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The Admiral Gardner

Discovery and salvage

 Diver on the site of the Admiral Gardner

Wreck site with coins

Click the images to see larger pictures

[All the pictures on this page are Copyright Michael Pitts 1986]

In 1809, after the ship sank, some  items were salvaged from the wreck, but the valuable cargoes deep in the hold were not reachable.

Around 1984, which was 175 years after the ship sank, a local fisherman reported that he thought he was snagging his nets on the Admiral Gardner, the fate of the ship being well known locally.

The divers who made the first dive on the wreck were amazed at what they saw. Exposed ribs, frames and decking outlined the shape of the ship. She was lying on a gently sloping sandy bottom at depths ranging between 45 and 60 feet of water. Along with her cargo of coins, some of which had spilled out from the barrels in which they were stowed, her cargo had consisted of a quantity of cannon balls, anchors, iron bars and copper ingots .

In 1985 the wreck was listed as being of historical interest, and a licence to dive on the site was granted to Richard Larn of Cornwall, the original discoverers of the wreck having formed themselves into a syndicate known as The East India Company Divers. The group, all very experienced in diving on wrecks on the Goodwin Sands, was formed to salvage and administer the legal aspects of any artefacts recovered. Some salvage was carried out in the summer of 1984, but due to weather problems and the special difficulties of working four miles offshore, the amount of coin recovered was minimal.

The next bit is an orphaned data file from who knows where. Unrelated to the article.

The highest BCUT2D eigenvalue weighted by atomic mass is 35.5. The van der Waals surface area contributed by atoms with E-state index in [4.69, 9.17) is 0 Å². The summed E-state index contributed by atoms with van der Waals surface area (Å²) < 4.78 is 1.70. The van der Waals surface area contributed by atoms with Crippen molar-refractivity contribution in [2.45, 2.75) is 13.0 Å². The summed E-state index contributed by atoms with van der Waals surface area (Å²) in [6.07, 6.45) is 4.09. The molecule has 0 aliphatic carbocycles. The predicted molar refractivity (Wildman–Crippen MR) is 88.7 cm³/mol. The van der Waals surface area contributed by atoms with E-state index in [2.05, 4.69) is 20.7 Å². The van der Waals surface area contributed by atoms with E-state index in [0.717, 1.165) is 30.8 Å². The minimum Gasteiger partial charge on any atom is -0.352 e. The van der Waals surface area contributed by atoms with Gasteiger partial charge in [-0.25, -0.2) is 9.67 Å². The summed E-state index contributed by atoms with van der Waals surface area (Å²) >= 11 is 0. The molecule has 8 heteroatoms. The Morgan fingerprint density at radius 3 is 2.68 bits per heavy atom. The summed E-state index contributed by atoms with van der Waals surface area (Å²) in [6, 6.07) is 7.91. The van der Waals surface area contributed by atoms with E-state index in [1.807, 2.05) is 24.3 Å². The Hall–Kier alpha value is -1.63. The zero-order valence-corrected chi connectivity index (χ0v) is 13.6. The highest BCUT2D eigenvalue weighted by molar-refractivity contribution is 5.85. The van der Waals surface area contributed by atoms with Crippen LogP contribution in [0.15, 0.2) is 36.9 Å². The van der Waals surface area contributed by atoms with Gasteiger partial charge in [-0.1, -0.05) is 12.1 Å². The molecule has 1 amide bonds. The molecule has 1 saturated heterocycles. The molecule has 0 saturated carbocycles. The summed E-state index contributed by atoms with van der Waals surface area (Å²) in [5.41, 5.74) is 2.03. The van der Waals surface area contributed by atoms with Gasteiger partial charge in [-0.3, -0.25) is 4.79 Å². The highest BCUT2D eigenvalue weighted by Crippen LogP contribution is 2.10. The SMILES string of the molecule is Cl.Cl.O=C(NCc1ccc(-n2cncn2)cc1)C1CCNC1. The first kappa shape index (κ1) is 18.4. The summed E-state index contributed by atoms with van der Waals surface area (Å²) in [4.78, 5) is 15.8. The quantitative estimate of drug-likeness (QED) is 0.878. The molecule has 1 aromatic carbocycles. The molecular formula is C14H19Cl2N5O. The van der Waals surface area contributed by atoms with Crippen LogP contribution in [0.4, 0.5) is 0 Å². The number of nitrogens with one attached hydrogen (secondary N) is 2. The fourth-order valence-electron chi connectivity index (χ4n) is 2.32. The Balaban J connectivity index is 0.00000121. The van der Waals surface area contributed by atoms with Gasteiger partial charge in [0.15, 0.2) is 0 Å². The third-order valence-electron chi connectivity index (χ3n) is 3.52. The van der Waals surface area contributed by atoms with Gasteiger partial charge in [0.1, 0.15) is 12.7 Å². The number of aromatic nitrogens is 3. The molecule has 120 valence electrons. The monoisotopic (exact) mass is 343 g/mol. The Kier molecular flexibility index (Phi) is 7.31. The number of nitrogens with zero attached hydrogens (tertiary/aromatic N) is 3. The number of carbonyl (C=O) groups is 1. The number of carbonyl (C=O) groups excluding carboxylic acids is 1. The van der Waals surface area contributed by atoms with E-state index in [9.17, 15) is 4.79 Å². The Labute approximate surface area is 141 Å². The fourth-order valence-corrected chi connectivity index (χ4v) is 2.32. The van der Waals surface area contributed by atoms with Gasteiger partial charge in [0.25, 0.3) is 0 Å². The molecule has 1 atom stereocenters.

In June 1985, professional divers from a company called SAR Diving, who were working with the EIC diving group, succeeded in recovering a large quantity of copper coins, which were passed to the legal authority for such finds, the Receiver of Wreck. The most impressive find was an intact barrel which underwent preservation treatment at Portsmouth and was estimated to contain 28,000 coins.

Unfortunately, as is the case with many of these ventures, treasure (or here, at least, the copper variety) meant trouble. Strong disagreements developed between the parties involved about the methods employed on the wreck, some of which included controlled explosions. Diving on the site was suspended, and the site remains a protected wreck, with no-one currently licensed to dive on it.

There has been some archaeological investigation of the site.

Barrel of coins
Barrel of coins

Salvage versus Archaeology: an ongoing dilemma...

 

For many years there has been a debate between commercial salvors and underwater archaeologists about the best way to manage historic wreck sites.

Salvors claim that in many cases they are the driving force behind the discovery of wrecks which would otherwise remain unknown.

They say that the incentive of being able to profit from the sale of cargo or artefacts allows them to mount expeditions to locate and investigate wrecks.

Archaeologists believe that the activities of the salvors and treasure hunters cause damage to wreck sites and that valuable information is lost to future generations. In many cases they say, they would prefer wrecks to remain unknown. 

Anchor stock and cannon balls
Anchor stock and cannon balls